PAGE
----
The American Academy of Pediatrics recently updated their policy statement addressing media use in children in October 2011. "The AAP discourages media use by children younger than 2 years. Unstructured playtime is more valuable for the developing brain than any electronic media exposure. If a parent is not able to actively play with a child, that child should have solo playtime with an adult nearby. Even for infants as young as 4 months of age, solo play allows a child to think creatively, problem-solve, and accomplish tasks with minimal parent interaction. The parent can also learn something in the process of giving the child an opportunity to entertain himself or herself while remaining nearby." A television or other electronic media is not a substitute for the interaction between a parent and child.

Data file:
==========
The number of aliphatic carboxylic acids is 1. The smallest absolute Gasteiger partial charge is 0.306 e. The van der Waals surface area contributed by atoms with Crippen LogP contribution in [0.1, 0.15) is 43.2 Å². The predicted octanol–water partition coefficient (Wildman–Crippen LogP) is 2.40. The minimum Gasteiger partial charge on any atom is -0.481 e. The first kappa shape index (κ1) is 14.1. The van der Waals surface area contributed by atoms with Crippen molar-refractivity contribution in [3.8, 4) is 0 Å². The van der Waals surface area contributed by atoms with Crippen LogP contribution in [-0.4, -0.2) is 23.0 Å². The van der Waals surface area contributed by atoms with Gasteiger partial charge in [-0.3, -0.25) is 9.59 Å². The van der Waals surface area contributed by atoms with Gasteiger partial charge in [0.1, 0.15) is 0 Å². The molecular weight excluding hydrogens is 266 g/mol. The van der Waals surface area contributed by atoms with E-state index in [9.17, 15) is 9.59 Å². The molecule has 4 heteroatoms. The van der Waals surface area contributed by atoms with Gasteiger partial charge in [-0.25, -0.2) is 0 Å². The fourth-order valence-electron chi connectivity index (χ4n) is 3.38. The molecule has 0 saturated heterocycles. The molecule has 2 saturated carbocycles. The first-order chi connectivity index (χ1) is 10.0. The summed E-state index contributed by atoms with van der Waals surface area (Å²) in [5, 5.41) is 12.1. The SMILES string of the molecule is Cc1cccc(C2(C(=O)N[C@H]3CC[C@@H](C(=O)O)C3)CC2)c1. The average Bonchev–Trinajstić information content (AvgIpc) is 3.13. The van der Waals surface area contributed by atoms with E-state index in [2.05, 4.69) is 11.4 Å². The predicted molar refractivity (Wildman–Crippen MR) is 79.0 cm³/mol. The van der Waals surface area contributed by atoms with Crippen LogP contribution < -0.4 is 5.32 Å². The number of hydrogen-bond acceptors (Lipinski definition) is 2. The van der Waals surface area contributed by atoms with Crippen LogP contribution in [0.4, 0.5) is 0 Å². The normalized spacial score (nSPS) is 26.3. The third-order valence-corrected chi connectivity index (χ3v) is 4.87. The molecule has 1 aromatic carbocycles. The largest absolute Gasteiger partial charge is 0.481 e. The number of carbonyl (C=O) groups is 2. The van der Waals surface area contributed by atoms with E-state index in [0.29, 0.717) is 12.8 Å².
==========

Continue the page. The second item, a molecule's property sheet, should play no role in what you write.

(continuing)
A study published in 2007 in the Archives of Pediatrics and Adolescent Medicine found that "By 3 months of age, about 40% of children regularly watched television, DVDs, or videos. By 24 months, this proportion rose to 90%. The median age at which regular media exposure was introduced was 9 months. Among those who watched, the average viewing time per day rose from 1 hour per day for children younger than 12 months to more than 1.5 hours per day by 24 months. Parents watched with their children more than half of the time. Parents gave education, entertainment, and babysitting as major reasons for media exposure in their children younger than 2 years."
I find these statistics astounding considering that it has not been proven that watching television or engaging in any form of electronic media in children under 2 has had any educational benefit. Heavy media use has been "associated with obesity, sleep issues, aggressive behaviors, and attention issues in preschool- and school-aged children." It may also cause eye strain if a child sits too close to the television (which I know many young children do).